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Why the Nashville Predators Will Push for the Playoffs

After making the post-season in seven of eight campaigns, a stretch that ran from 2004 through 2012, the Nashville Predators have failed to qualify for two consecutive seasons. This could be associated with a few things, including but not limited to the health of star goaltender Pekka Rinne, an always improving Western Conference, and lack of offensive support up front.

That all said, the Predators are off to a phenomenal start this season, going 5-1-2 through their first eight games. There’s a lot of hockey still be played, and the winning train the Predators are on could fall off the rails at any time, but here is why the Nashville Predators will make a bid for the post-season.

Pekka Rinne is healthy again

A lot of people seem to have forgotten just how good Rinne is. In his last full campaign (2011-12), Rinne was named as a Vezina finalist, eventually losing out to Henrik Lundqvist of the New York Rangers, and had also been nominated the previous season, losing out to the Bruins Tim Thomas.

However, the past two seasons have been disappointing for the 31-year-old Finn. The numbers he posted throughout the lockout-shortened schedule were below his career averages (save percentage of .910 and GAA of 2.43, career averages are .919 and 2.38 respectively), and last year he played a mere 24 contests.

He’s clearly put that in the rear view however, as Rinne has put up a save percentage of .939, and a GAA of only 1.62 through five games this season. If his early successes are any indication, Pekka Rinne is back, and the Nashville Predators are all the better for it.

They finally have a game-breaking scorer

James Neal seems to be the guy people love to hate lately. He’s dirty, he relied on Evgeni Malkin, the guy will be useless in Nashville. These are only a few of the things I’ve heard about Neal in recent months, but the fact remains that this guy knows how to put the puck in the net.

Over the past four seasons, Neal has averaged 0.49 goals per game. Did playing with Malkin help with that? Sure, but he wasn’t the sole reason for Neal’s success. Just look at his early numbers this season: five goals in seven games. While it’s inevitable that he won’t keep this 59-goal pace up, Neal’s impact in Music City should not be undersold, and a 40-goal season is certainly a possibility.

A blossoming ‘D’ Core

While Olympic gold medalist and perennial Norris trophy candidate Shea Weber gets a lot of the attention, there is a lot of talent behind him. 24-year-old Swiss Roman Josi is developing into a rock solid top pairing defender, and continually gets better each year. 2013 fourth overall pick Seth Jones is being hyped-up as the next great blue liner in hockey, and showed why last season averaging 19:25 of ice time per game in his rookie year.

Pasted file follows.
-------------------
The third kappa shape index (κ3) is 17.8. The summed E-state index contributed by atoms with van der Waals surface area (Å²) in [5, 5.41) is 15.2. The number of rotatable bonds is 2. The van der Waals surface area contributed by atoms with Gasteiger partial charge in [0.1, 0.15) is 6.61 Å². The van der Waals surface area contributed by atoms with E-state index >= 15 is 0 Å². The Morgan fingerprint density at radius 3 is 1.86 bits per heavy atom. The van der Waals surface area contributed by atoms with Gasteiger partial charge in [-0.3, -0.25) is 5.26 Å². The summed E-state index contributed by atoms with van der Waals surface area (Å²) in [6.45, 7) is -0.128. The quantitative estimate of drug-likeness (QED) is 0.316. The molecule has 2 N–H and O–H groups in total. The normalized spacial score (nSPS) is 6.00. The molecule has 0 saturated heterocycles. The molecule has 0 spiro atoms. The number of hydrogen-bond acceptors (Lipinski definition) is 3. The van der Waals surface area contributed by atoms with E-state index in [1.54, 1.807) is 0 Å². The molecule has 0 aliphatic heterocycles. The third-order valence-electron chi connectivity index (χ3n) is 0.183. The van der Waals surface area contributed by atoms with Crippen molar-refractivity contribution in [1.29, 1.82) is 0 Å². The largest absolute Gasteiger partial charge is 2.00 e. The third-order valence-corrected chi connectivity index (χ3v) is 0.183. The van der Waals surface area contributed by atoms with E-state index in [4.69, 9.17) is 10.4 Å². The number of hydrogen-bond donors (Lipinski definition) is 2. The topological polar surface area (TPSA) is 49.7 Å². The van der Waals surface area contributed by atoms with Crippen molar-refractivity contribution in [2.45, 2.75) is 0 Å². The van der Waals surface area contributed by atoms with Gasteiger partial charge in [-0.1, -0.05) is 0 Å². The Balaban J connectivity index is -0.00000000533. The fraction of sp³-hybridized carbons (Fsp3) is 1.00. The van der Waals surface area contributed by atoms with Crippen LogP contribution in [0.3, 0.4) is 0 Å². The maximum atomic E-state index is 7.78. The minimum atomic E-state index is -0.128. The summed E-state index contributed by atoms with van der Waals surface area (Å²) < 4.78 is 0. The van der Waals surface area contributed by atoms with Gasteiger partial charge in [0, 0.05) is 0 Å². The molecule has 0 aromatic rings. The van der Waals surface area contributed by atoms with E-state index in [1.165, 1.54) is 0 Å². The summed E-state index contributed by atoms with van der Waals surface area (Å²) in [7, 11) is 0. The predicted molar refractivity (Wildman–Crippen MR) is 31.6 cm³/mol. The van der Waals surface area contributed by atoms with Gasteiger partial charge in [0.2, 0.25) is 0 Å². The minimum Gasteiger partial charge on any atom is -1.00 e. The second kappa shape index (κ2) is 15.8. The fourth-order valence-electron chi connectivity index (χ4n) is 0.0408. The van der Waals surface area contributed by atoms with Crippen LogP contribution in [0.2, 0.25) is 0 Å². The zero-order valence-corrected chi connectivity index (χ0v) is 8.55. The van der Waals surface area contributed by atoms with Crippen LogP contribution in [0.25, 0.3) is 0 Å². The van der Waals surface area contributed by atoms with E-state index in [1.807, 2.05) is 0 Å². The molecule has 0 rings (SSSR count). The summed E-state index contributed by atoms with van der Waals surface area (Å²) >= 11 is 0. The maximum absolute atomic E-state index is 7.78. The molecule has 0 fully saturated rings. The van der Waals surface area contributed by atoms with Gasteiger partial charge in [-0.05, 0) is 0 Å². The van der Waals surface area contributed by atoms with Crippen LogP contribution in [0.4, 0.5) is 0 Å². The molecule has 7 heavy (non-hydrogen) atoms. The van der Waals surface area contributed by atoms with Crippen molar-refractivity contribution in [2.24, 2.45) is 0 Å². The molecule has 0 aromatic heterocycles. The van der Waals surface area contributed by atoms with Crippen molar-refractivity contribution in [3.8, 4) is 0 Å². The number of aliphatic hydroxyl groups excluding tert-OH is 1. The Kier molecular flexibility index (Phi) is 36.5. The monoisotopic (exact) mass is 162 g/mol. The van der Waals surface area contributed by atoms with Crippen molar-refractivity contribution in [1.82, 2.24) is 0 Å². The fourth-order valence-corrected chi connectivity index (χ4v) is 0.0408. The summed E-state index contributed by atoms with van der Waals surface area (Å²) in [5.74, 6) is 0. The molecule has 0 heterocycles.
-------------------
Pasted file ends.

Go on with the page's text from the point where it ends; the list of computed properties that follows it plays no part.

Ryan Ellis keeps inching towards reaching his offensive potential, posting 27 points in 80 games last season (in addition, he scored five points in seven games at the World Championships), while the likes of Viktor Bartley and Anton Volchenkov are solid depth players. This is a playoff-level defense without a doubt, and one that is only going to get better.

Depth up the middle

What the Predators lack in high-end talent, they make up for with depth when it comes to centers. The Preds may lack an all-star caliber top line cog, but they have several very capable NHL-quality center men.

Mike Fisher is a reliable two-way player when healthy, the question is, how long until he actually is? Top prospect Filip Forsberg is overflowing with talent and will look to make a legitimate impact this season. Off-season additions Olli Jokinen, Derek Roy, and Mike Ribeiro may be past their primes, but are still reliable point-getters.  Roy is still capable of 40 points, Jokinen is coming off a solid 43 point campaign, and Ribeiro has 60 point upside, baggage aside.

Veterans Paul Gaustad and Matt Cullen are nice bottom-six contributors, while Colin Wilson can put up his fair share of points when healthy. If everything works out well, the Preds may be able to boast the deepest group up the middle of any team out West.

They have gained ground early

While you can’t put to much stock into early season results, it’s hard not to be excited about what Nashville has been doing thus far. The early success may not seem overly significant at the moment, but when it comes down to the wire and bubble teams are battling for the final spots, the Predators will be grateful they picked up some points early.

Will it be tough to make it? Sure, the Western Conference is absolutely ridiculous, and teams that would be Eastern playoff teams, like the Vancouver Canucks and the Minnesota Wild, are considered bubble teams out West. But if they keep playing like this, the Nashville Predators could be in the race come April.

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